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Volvo Names Utah Woman America’s Greatest Hometown Hero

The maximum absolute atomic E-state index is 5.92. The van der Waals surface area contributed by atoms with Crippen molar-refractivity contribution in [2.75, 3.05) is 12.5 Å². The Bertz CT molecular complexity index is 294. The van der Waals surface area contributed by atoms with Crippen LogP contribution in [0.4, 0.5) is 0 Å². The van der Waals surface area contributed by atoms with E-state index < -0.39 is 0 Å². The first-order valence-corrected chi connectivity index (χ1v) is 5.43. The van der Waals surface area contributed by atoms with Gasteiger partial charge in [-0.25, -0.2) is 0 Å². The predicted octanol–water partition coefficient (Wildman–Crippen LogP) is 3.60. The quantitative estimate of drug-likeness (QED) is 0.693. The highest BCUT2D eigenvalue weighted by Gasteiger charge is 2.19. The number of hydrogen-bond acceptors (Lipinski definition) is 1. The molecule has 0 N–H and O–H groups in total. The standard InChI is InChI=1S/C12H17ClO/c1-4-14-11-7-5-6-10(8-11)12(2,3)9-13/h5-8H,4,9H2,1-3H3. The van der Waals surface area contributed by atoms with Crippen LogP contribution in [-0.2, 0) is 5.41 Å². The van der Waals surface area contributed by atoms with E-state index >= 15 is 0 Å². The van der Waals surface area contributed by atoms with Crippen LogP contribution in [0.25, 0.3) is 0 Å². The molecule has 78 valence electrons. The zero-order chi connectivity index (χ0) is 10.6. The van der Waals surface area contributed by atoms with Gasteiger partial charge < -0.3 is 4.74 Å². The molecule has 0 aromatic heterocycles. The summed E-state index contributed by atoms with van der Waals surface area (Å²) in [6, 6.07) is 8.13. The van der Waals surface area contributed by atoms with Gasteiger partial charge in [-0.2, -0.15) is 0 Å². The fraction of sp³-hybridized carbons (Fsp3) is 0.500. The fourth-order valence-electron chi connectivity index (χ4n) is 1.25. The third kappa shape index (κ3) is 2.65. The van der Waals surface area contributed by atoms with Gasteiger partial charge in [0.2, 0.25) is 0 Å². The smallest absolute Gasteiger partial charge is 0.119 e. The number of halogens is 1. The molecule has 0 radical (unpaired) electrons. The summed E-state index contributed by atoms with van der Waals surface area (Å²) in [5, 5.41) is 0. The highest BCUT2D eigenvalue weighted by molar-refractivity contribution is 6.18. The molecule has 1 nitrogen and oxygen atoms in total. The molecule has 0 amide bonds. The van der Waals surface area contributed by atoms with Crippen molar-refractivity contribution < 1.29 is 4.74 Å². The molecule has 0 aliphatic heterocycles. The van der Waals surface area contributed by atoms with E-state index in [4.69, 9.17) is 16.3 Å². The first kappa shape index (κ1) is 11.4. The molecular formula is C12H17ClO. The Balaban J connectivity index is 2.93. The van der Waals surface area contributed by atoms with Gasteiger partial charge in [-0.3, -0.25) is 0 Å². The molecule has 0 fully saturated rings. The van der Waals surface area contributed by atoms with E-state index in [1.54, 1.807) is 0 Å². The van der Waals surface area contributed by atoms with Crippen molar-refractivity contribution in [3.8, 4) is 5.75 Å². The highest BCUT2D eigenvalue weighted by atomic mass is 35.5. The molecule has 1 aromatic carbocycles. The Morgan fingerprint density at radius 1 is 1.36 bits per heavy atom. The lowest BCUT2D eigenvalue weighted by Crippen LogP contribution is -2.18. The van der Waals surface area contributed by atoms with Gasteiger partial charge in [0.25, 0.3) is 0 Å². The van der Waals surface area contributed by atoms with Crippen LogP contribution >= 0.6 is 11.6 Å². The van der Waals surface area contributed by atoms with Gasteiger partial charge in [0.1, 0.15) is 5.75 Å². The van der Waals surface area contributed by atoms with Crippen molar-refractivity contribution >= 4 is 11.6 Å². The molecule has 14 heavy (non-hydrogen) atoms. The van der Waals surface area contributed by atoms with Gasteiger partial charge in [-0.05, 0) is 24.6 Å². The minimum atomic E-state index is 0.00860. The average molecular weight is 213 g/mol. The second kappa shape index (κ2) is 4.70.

?Limbs of Hope? founder working to redistribute prosthetic limbs named top hero at 3rd annual Volvo for life Awards; Other heroes honored Awards presented by Hank Aaron, Bill Bradley, Eunice Kennedy Shriver and Dr. Sally Ride; $1 million provided in honor of heroes; Winner receives a Volvo car for life. NEW YORK CITY (March 25, 2005) – Hope Bevilhymer, a West Jordan, Utah amputee and founder of ?Limbs of Hope,? which redistributes prosthetic limbs to developing countries, has been named ?America?s Greatest Hometown Hero? at the third annual Volvo for life Awards ceremony. For her efforts, she receives a $50,000 contribution to the charity of her choice and a new Volvo every three years for life. Held in Times Square on March 24, the Volvo for life Awards ceremony capped off the largest-ever national search for and celebration of everyday heroes, providing $1 million in awards and financial contributions. The initiative, launched in June 2004, called on people nationwide to nominate a hometown hero they know at in the categories of safety, quality of life and environment. Volvo received 4,272 nominations. In February 2005, Volvo selected 100 semi-finalists and narrowed the field to the top three finalists in the three categories. A panel of eight judges ? Hank Aaron, Bill Bradley, Caroline Kennedy, Maya Lin, Paul Newman, Dr. Sally Ride, Eunice Kennedy Shriver and Earnestine Russell-Drumgold (2004 Volvo for life Awards winner) ? reviewed the finalists? nominations and selected a winner in each of the three categories. Judges selected Bevilhymer, 27, as the winner in the quality of life category and the overall grand winner. Born with bilateral clubfeet, Bevilhymer had undergone more than 29 unsuccessful surgeries by age 25 and was taking 100 Tylenol a week to manage her pain. Faced with the decision to either amputate one leg from the knee down or to undergo additional surgeries, she chose to amputate. Soon after her surgery, Bevilhymer received used prosthetics from people who thought she could use them. About the same time, she saw a documentary on African and Laotian refugees who were land-mine amputees unable to afford prosthetic limbs. Realizing the connection, Bevilhymer created the Limbs of Hope Foundation, which collects prosthetic limbs to share with people in developing countries. To date, Limbs of Hope has provided more than 55 prosthetic limbs to people in such countries as Cambodia, Mexico and Romania who otherwise would spend the rest of their lives missing limbs. ?We are very lucky to have met so many incredible individuals ? 4,272 nominees, to be exact ? who embody the values of conscience, care and character this program was intended to celebrate,? said Anne B?lec, president and chief executive officer for Volvo Cars of North America. ?Hope?s efforts to turn her experiences into opportunities for others are truly extraordinary. We appreciate the judges? mighty task of selecting our top winner, and we congratulate all of our nominees.? Hosted by Jim Belushi, the Volvo for Life Awards was attended by more than 400 media, entertainment and other executives at Times Square Studios, Ltd. in New York and featured music performances by The Black Crowes, Saraha Hotnights and Tina Dico. Five of the Volvo for Life Awards judges ? Aaron, Bradley, Ride, Shriver and Russell-Drumgold ? recognized Bevilhymer and other top hometown heroes, including the category winners for safety and environment, who also each received a $50,000 charitable contribution: Safety: Paula Lucas, 46, Portland, Ore. In 1999, Paula Lucas and her children fled to the United States from their home in the Middle East, where they had endured 12 years of horrible abuse by her husband. If her husband or his family had caught her, she would have been imprisoned and would have never seen her children again. After returning to the United States, Lucas had to fight to retain legal custody of her children, and learned that no programs existed to assist American citizens wishing to repatriate ? particularly women leaving abusive marriages overseas. Determined to help women in similar situations, Lucas created the American Domestic Violence Crisis Line (866-USWOMEN), a non-profit organization that serves the estimated 410,000 to 574,000 American women and children abused per year overseas. A lifeline to hundreds of women and their families, Lucas? hotline provided crises intervention for 150 families in 2004 alone. And, the organization provided airline tickets for four families to return to the United States, emergency housing for 10 families, and legal retainers for four additional families. Environment: Lisa Busch, 38, Sitka, Alaska In 1993, the Alaska Pulp Corp., Sitka, Alaska?s largest employer, shut down its pulp mill. Almost overnight, two thirds of the workforce lost their jobs, and 100 families in the 8,500-person community moved away. Political leaders blamed environmentalists for the mill failure. The town was bitterly divided, and the economic outlook was bleak. Inspired to help the community get back on its feet, Lisa Busch spearheaded the formation of Sitka Trail Works, an organization that provided retraining money for dozens of displaced timber workers to become trail crew workers. The program was designed to improve an existing trail system, provide jobs and new opportunities for unemployed residents, and increase tourism. But perhaps most importantly, it bridged a bitter rift that had formed between environmentalists and timber proponents. Today, Sitka Trail Works has more than 500 members and has built more than $2 million worth of trails. As president of Sitka Trail Works, Busch continues to work enthusiastically with local, state and federal agencies to promote trails as a healthy lifestyle choice for people of all ages. The six remaining finalists in the initiative also were on hand, and each received a donation of $25,000 to the charities of their choice. The remaining finalists were: Safety ?Monica Caison, a Wilmington, N.C., woman who embodies the spirit of TV?s ?Cold Case? by helping search for missing loved ones when others have given up hope. ?Abdul Hafiz, a Staten Island, N.Y., junior high student lobbying politicians to pass a new law requiring special safety gates for fire escapes. Quality of Life ?Jose Morales, Elmhurst, N.Y., who is helping more than 3,100 Spanish-speaking people in Queens, New York recover from substance abuse. ?Jack Orchard, a St. Louis, Mo., ALS patient who is inspiring students across the nation to help people living with Lou Gehrig?s disease. Environment ?Bill Maynard, a Sacramento, Calif., engineer growing gardens to beautify his community and feed low-income residents. ?Robina Suwol, a Van Nuys, Calif., mom advocating for policies to protect school children from harmful chemicals. For more information on the Volvo for life Awards and to view this year?s nominees? and finalists? stories, visit Volvo Cars of North America